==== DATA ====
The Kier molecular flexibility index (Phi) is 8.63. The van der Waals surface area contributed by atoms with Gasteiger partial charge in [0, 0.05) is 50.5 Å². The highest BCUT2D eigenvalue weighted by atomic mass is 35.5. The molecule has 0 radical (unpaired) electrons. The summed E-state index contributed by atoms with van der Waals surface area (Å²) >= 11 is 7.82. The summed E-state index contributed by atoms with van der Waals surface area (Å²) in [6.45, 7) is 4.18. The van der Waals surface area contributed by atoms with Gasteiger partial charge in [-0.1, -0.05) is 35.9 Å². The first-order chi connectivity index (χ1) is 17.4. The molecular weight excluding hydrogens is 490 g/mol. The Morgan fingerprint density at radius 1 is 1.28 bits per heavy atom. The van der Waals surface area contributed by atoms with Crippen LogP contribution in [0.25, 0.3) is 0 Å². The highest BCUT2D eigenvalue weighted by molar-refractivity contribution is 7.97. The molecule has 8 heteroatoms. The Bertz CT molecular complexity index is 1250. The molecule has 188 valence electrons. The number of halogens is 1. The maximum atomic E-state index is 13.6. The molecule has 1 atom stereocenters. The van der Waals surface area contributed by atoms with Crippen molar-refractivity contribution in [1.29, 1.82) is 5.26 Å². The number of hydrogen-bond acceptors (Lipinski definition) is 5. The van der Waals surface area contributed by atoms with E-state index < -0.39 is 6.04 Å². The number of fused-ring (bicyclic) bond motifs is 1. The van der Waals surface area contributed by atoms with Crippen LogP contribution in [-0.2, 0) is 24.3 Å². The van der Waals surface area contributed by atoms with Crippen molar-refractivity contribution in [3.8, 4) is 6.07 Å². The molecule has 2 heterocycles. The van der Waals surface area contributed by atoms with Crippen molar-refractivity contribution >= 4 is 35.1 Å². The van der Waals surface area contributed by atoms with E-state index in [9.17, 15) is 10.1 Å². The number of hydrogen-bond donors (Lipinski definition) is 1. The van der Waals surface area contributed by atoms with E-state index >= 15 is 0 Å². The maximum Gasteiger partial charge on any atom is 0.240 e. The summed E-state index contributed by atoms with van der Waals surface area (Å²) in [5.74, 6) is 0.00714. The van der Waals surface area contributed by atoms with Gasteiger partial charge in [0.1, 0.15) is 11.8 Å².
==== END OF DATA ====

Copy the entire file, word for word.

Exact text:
The Kier molecular flexibility index (Phi) is 8.63. The van der Waals surface area contributed by atoms with Gasteiger partial charge in [0, 0.05) is 50.5 Å². The highest BCUT2D eigenvalue weighted by atomic mass is 35.5. The molecule has 0 radical (unpaired) electrons. The summed E-state index contributed by atoms with van der Waals surface area (Å²) >= 11 is 7.82. The summed E-state index contributed by atoms with van der Waals surface area (Å²) in [6.45, 7) is 4.18. The van der Waals surface area contributed by atoms with Gasteiger partial charge in [-0.1, -0.05) is 35.9 Å². The first-order chi connectivity index (χ1) is 17.4. The molecular weight excluding hydrogens is 490 g/mol. The Morgan fingerprint density at radius 1 is 1.28 bits per heavy atom. The van der Waals surface area contributed by atoms with Crippen LogP contribution in [0.25, 0.3) is 0 Å². The highest BCUT2D eigenvalue weighted by molar-refractivity contribution is 7.97. The molecule has 8 heteroatoms. The Bertz CT molecular complexity index is 1250. The molecule has 188 valence electrons. The number of halogens is 1. The maximum atomic E-state index is 13.6. The molecule has 1 atom stereocenters. The van der Waals surface area contributed by atoms with Crippen molar-refractivity contribution in [1.29, 1.82) is 5.26 Å². The number of hydrogen-bond acceptors (Lipinski definition) is 5. The van der Waals surface area contributed by atoms with E-state index < -0.39 is 6.04 Å². The number of fused-ring (bicyclic) bond motifs is 1. The van der Waals surface area contributed by atoms with Crippen LogP contribution in [-0.2, 0) is 24.3 Å². The van der Waals surface area contributed by atoms with Crippen molar-refractivity contribution in [3.8, 4) is 6.07 Å². The molecule has 2 heterocycles. The van der Waals surface area contributed by atoms with Crippen molar-refractivity contribution >= 4 is 35.1 Å². The van der Waals surface area contributed by atoms with E-state index in [9.17, 15) is 10.1 Å². The number of hydrogen-bond donors (Lipinski definition) is 1. The van der Waals surface area contributed by atoms with E-state index >= 15 is 0 Å². The maximum Gasteiger partial charge on any atom is 0.240 e. The summed E-state index contributed by atoms with van der Waals surface area (Å²) in [5.74, 6) is 0.00714. The van der Waals surface area contributed by atoms with Gasteiger partial charge in [0.1, 0.15) is 11.8 Å².